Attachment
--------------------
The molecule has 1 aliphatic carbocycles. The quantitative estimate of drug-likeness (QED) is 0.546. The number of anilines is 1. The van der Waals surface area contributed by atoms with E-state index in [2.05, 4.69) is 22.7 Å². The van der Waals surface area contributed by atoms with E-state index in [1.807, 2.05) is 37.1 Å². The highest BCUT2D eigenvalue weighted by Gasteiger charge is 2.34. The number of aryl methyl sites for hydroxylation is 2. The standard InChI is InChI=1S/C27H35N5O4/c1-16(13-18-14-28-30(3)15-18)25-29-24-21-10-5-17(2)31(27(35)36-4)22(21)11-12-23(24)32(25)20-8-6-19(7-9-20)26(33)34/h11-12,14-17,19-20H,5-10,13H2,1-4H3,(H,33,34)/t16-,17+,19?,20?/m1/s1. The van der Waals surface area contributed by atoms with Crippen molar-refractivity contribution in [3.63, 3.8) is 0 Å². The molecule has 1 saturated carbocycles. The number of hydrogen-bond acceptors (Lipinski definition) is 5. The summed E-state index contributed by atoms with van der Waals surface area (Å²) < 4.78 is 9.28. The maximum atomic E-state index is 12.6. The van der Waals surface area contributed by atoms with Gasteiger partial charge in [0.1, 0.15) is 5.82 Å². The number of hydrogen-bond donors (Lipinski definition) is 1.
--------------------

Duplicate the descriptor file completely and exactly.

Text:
The molecule has 1 aliphatic carbocycles. The quantitative estimate of drug-likeness (QED) is 0.546. The number of anilines is 1. The van der Waals surface area contributed by atoms with E-state index in [2.05, 4.69) is 22.7 Å². The van der Waals surface area contributed by atoms with E-state index in [1.807, 2.05) is 37.1 Å². The highest BCUT2D eigenvalue weighted by Gasteiger charge is 2.34. The number of aryl methyl sites for hydroxylation is 2. The standard InChI is InChI=1S/C27H35N5O4/c1-16(13-18-14-28-30(3)15-18)25-29-24-21-10-5-17(2)31(27(35)36-4)22(21)11-12-23(24)32(25)20-8-6-19(7-9-20)26(33)34/h11-12,14-17,19-20H,5-10,13H2,1-4H3,(H,33,34)/t16-,17+,19?,20?/m1/s1. The van der Waals surface area contributed by atoms with Crippen molar-refractivity contribution in [3.63, 3.8) is 0 Å². The molecule has 1 saturated carbocycles. The number of hydrogen-bond acceptors (Lipinski definition) is 5. The summed E-state index contributed by atoms with van der Waals surface area (Å²) < 4.78 is 9.28. The maximum atomic E-state index is 12.6. The van der Waals surface area contributed by atoms with Gasteiger partial charge in [0.1, 0.15) is 5.82 Å². The number of hydrogen-bond donors (Lipinski definition) is 1.